Take the backstreets from Camden Town towards Kings Cross and eventually you will come across St Pancras’ Gardens. Surrounded by the buildings of the St Pancras Hospital (which for nearly 50 years housed the London Hospital for Tropical Diseases), this is a site that’s steeped in history.
Within the gardens you’ll find the family mausoleum of one of London’s most notable sons, Sir John Soane, which he designed following his wife’s death – it also contains his tomb and that of his son. Although it’s not as elaborate as his famous museum, the tomb is most unusual, denoting his eclectic tastes when it came to architectural styles. The dome at the centre was used by Sir Giles Gilbert Scott as the inspiration for the roof of the iconic K2 red telephone box… St Pancras’ Gardens also contain what must be the most extravagant sundial in London, in the form of the Burdett-Coutts Memorial Sundial, which was built in 1879 by George Highton, a Brixton-based architect. It was constructed in honour of Baroness Burdett-Coutts who, as well being part of the Coutts banking family, was also a philanthropist - she spent most of her life devoted to improving the living conditions of London’s poor and working class. As you can see from the photograph in this album, it is of a typically high-Victorian design – note the mosaics around the circumference which depict flowers and the seasons, and the statues of St Pancras and St Giles towards the summit.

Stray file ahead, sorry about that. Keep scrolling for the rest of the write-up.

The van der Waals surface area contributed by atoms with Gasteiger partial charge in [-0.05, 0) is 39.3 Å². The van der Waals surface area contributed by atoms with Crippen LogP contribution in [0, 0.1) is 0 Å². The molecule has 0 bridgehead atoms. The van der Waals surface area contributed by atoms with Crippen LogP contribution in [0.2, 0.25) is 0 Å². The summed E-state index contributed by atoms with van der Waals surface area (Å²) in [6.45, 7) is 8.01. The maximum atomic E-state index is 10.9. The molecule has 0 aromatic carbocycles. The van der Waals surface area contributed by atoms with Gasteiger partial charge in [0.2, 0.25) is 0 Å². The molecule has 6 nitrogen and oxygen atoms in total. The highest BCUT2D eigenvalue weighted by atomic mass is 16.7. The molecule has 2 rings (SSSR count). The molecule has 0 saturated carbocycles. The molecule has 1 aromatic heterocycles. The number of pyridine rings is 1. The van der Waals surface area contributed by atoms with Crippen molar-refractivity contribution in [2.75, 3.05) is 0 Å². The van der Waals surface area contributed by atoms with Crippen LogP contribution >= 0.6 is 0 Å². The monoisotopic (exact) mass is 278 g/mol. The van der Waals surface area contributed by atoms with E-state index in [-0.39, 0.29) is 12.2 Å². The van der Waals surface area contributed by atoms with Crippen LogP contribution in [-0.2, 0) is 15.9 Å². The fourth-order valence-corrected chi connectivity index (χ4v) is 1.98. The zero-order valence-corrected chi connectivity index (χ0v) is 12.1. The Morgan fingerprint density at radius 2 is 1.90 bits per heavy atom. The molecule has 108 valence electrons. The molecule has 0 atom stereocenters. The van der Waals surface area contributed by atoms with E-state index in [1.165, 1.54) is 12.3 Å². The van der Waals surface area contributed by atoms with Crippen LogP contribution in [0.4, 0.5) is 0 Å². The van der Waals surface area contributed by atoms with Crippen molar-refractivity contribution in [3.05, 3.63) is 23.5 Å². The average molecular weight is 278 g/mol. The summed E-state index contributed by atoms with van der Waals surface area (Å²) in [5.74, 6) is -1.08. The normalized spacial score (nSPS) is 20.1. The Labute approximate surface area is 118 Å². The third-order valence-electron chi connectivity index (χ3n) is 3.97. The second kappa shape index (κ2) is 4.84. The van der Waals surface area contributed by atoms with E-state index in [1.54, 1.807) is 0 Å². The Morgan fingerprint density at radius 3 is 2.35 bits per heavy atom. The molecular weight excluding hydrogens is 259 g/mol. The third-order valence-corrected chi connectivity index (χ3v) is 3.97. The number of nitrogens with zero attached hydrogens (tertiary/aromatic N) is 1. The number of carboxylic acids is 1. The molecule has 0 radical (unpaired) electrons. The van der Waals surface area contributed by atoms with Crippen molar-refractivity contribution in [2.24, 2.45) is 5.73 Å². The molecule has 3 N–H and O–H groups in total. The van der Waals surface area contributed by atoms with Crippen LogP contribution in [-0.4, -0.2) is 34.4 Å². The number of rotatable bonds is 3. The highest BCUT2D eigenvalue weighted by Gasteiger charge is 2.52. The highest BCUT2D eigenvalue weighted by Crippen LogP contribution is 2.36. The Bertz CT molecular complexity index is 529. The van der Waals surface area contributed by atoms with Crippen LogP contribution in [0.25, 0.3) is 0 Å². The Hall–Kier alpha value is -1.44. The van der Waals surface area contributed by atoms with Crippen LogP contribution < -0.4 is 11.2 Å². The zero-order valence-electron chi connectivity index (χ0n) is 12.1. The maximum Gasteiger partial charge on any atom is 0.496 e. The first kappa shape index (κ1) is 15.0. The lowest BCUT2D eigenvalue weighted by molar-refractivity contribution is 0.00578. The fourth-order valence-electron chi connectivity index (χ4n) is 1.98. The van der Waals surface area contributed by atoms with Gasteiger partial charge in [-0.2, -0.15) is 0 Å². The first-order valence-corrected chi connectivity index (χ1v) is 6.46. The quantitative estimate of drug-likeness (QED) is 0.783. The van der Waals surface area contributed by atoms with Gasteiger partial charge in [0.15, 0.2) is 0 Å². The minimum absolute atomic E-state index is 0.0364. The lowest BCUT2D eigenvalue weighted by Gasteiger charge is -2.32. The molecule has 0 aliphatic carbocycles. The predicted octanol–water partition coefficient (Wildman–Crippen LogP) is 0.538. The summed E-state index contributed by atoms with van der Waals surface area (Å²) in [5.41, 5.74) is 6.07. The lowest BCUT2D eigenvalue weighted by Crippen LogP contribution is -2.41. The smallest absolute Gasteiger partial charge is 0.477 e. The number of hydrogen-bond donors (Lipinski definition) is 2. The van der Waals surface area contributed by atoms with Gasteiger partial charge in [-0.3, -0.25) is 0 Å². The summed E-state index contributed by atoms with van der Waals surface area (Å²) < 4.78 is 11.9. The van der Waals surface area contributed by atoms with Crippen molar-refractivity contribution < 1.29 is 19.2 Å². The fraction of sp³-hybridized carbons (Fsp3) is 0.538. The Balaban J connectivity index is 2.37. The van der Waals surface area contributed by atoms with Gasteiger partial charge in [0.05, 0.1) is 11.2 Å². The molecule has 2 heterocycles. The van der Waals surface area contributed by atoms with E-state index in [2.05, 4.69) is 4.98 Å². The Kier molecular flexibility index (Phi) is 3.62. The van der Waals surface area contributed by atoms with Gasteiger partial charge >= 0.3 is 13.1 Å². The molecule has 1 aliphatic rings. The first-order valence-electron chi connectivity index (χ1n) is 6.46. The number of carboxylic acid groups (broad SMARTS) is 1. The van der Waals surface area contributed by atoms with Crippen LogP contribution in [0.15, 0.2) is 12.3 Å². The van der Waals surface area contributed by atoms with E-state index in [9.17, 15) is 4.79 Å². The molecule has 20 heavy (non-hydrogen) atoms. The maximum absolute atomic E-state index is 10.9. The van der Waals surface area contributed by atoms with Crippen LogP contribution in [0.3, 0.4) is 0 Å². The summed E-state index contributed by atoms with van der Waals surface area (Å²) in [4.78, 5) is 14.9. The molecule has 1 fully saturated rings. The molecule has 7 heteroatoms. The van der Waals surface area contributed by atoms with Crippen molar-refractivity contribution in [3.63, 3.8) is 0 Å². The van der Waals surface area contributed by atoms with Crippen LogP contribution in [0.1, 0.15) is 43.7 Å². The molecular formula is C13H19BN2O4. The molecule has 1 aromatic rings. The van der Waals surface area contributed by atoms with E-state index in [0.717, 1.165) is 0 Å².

The marvels that the gardens have to offer don’t end there either – there’s a beautiful bright blue drinking fountain from 1877 in the middle of St Pancras’ Gardens and you can also visit St Pancras Old Church, which is open to the public on most days of the week. A High Anglican church, it was used as a barracks for Cromwell’s troops during the Civil War. The clergy spirited away the valuables to prevent them from being stolen by the soldiers, but clearly something terrible befell them because after the war they weren’t reinstated – the hidden treasures were only unearthed during restoration at the beginning of the 19th century. These include a 6th century altar stone from the church that previously stood on the site – there are also several intricate wooden carvings to look at within the church.
As St Pancras’ Gardens is based within the footprint of the St Pancras Old Church graveyard, there are a couple of macabre finds too. One of them is remarkable – I’ve never seen anything remotely like it in any burial ground I’ve ever visited. In deconsecrated graveyards and cemeteries, old tombstones are usually left to lie where they fall, slowly being covered by earth and vegetation over the years. Not so in St Pancras’ Gardens. For some inexplicable reason they decided to stack them like dominoes around the base of a long-established oak tree!
Here’s a Google Map link to St Pancras’ Gardens if you want to go and explore the area for yourself.